• Afterschool Art Adventure
Support children’s natural creativity with this series of visual arts enrichment classes. Each week will feature a new hands-on art project. Class is suitable for Ages 6-10. The fee is $5 per child per week. A DCA membership encouraged, but not required. Space is limited — weeklyregistration advised. The session will run beginning Oct. 5 from 4 – 5:30 p.m.

• The LITERARY LUNCHBOX
Stop by during lunch hour for a monthly bite of culture along with lunch. Local authors will read from and/or discuss their books. A question and answer period is provided, and participants should bring a lunch; a beverage provided. These sessions take place on the first Friday of each month at noon from October-December. The event is free; all are welcome, and a DCA membership is encouraged, but not required.
On Oct. 2 the featured author will be Veronica Li. Ms. Li will present her new book “Confucius Says,” a novel about caring for aging parents in a Chinese American family.
The book explores Confucius’ philosophy on parental care, discovering universal truths about caregiving that are still relevant today. Veronica Li grew up mostly in HongKong and immigrated to the U.S. at 15. She holds a B.A. in English from University of California, Berkeley and a Master’s in International Affairs from Johns Hopkins University. She was a journalist for the Asian Wall Street Journal and other news organizations prior to joining the World Bank. Confucius Says is her third book. She lives in Northern Virginia with her husband, a former colleague of the World Bank, and also maintains a home on Maryland’s Eastern Shore.

• Dorchester Drama Guild welcomes the Hugh Gregory Gallagher Theatre
for The Sunshine Boys by Neil Simon.
The Dorchester Center for the Arts and Hugh Gregory Gallagher Theatre partner for comedy, presenting Neil Simon’s “The Sunshine Boys” on Oct. 9 at 7 pm and Oct. 11 at 2 pm. Simon’s comedic play features aging Al Lewis and Willie Clark, a one-time vaudevillian team known as “Lewis and Clark” who not only grew to hate each other but never spoke to each other off-stage their final year together. The obstinate Clark, who was not ready for retirement, resented the shrewder Lewis for breaking up the act when he opted to leave show business. Hilarity ensues when there is an effort to reunite the two for a TV special on the history of comedy. This reluctant reunion brings the two back together, along with a flood of memories, miseries, and laughs. Neil Simon authored Barefoot in the Park, The Odd Couple, Biloxi Blues, Brighton Beach Memoirs, Chapter Two, and numerous other plays and film adaptations. Simon received a Tony Award nomination for Best Play for The Sunshine Boys. Director Ed Langrell provides a talented cast to perform the hysterics. Craig Brittingham is Al Lewis and Brian McGunigle is Willie Clark. Erik Murray is Willie Clark’s nephew, Ben Silverman. John Norton portrays Eddie, the TV assistant. Sharon Gilroy and Nicole Millette appear as the nurses.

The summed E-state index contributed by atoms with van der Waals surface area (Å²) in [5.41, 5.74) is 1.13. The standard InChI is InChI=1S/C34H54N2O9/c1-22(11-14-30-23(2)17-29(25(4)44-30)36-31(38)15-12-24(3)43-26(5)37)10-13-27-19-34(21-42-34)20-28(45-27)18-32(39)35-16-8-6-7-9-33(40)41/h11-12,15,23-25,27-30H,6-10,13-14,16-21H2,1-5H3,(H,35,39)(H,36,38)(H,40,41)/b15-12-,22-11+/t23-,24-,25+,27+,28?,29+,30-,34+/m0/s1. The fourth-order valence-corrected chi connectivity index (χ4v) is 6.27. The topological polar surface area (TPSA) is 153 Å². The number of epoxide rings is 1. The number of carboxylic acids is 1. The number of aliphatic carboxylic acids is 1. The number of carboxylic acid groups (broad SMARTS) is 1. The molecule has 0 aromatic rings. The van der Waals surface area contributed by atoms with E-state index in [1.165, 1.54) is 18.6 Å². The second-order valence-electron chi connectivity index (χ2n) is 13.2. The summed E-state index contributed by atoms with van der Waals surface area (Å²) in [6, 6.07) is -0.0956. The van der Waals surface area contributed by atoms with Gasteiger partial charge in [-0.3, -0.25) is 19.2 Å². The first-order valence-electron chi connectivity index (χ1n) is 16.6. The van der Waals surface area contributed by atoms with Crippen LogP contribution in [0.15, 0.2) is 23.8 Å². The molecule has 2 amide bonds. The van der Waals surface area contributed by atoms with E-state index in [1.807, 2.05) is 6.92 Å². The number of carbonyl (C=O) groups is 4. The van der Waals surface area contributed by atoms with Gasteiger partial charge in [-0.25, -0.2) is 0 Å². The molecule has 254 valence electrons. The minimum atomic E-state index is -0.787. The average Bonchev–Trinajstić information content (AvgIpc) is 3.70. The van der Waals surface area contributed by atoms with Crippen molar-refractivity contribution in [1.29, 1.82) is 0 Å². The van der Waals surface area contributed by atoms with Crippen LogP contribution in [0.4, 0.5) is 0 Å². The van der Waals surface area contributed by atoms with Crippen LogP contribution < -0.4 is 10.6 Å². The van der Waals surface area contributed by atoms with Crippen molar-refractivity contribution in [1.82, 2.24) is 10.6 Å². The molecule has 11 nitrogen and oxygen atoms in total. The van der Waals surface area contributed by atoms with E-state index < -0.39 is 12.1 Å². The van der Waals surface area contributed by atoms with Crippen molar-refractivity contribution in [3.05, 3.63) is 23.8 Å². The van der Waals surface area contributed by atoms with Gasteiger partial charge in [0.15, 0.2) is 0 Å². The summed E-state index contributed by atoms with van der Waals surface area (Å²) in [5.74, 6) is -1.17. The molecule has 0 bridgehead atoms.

Call 410-228-7782 to order tickets. There will be two shows: Oct. 9, 7 pm; and Oct. 11, 2 pm matinee. This is a Gallery Stage performance. Tickets are: $10 DCA members; $12 non-members.

• Dorchester Drama Guild presents: Spinechillers & Literary Scaries … Edgar Allen Poe’s The Raven and The Tell-Tale Heart: A Reader’s Theatre Presentation. This will take place on Oct. 24 at 7 p.m. DCA members are free; nonmembers the cost is $10. A cash bar will be available.

• “Making Metaphor Work”- Oct. 28: 6 – 8 pm
The use of imagery — simile and metaphor — is one of the distinguishing characteristics of poetry. In this workshop, we will examine how metaphors are made and how contemporary poets have used them to bring their poems to life. We will discuss how to choose between simile and metaphor, how to control and extend an image, and how to avoid making comparisons that are sentimental or clichéd. The workshop fee is $50 and space is limited.
Known for her elegant control of form, Sue Ellen Thompson’s poetry has been praised for its metaphorical heft and sinuous syntax. Her poems have been read on National Public Radio by Garrison Keillor, featured in U.S. Poet Laureate Ted Kooser’s nationally syndicated newspaper column, and received numerous awards, including the 1986 Samuel French Morse Prize, the 2003 Pablo Neruda Prize, and two Individual Artist’s Grants from the State of Connecticut.
She is the author of five books, including most recently They (Turning Point Books, 2014). Previous books The Golden Hour (Autumn House, 2006) and The Leaving: New & Selected Poems (2001) were both nominated for the Pulitzer Prize. She is also the editor of The Autumn House Anthology of Contemporary American Poetry (2005), a selection of work from 94 American poets that is now being used in college classrooms across the country.
To learn more, visit www.dorchesterarts.org or call 410-228-7782.
Editor’s note: Spectrum is the weekly column of the Dorchester Arts Center. It is written by Mickey Love, executive director.

You are encouraged to leave relevant comments but engaging in personal attacks, threats, online bullying or commercial spam will not be allowed. All comments should remain within the bounds of fair play and civility. (You can disagree with others courteously, without being disagreeable.) Feel free to express yourself but keep an open mind toward finding value in what others say. To report abuse or spam, click the X in the upper right corner of the comment box.

Facebook Comment